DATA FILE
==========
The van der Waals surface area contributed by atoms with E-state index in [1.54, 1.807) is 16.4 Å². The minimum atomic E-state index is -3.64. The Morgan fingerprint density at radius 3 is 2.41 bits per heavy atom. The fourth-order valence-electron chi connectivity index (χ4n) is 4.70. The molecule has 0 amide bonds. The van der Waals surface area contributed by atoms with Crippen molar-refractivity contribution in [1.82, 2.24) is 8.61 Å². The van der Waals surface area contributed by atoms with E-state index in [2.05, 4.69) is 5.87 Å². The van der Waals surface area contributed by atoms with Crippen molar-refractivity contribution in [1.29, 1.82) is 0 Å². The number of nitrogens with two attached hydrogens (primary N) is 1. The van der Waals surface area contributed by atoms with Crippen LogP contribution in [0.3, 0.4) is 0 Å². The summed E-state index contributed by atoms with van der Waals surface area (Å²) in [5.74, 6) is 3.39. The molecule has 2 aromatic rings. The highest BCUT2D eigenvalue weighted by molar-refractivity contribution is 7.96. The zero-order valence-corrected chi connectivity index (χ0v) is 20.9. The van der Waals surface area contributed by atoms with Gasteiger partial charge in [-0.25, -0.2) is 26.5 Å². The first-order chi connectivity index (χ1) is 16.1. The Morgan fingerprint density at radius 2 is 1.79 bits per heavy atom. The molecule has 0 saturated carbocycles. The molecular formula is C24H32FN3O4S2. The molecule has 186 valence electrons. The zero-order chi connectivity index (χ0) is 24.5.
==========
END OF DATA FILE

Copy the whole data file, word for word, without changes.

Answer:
The van der Waals surface area contributed by atoms with E-state index in [1.54, 1.807) is 16.4 Å². The minimum atomic E-state index is -3.64. The Morgan fingerprint density at radius 3 is 2.41 bits per heavy atom. The fourth-order valence-electron chi connectivity index (χ4n) is 4.70. The molecule has 0 amide bonds. The van der Waals surface area contributed by atoms with Crippen molar-refractivity contribution in [1.82, 2.24) is 8.61 Å². The van der Waals surface area contributed by atoms with E-state index in [2.05, 4.69) is 5.87 Å². The van der Waals surface area contributed by atoms with Crippen molar-refractivity contribution in [1.29, 1.82) is 0 Å². The number of nitrogens with two attached hydrogens (primary N) is 1. The van der Waals surface area contributed by atoms with Crippen LogP contribution in [0.3, 0.4) is 0 Å². The summed E-state index contributed by atoms with van der Waals surface area (Å²) in [5.74, 6) is 3.39. The molecule has 2 aromatic rings. The highest BCUT2D eigenvalue weighted by molar-refractivity contribution is 7.96. The zero-order valence-corrected chi connectivity index (χ0v) is 20.9. The van der Waals surface area contributed by atoms with Gasteiger partial charge in [-0.25, -0.2) is 26.5 Å². The first-order chi connectivity index (χ1) is 16.1. The Morgan fingerprint density at radius 2 is 1.79 bits per heavy atom. The molecule has 0 saturated carbocycles. The molecular formula is C24H32FN3O4S2. The molecule has 186 valence electrons. The zero-order chi connectivity index (χ0) is 24.5.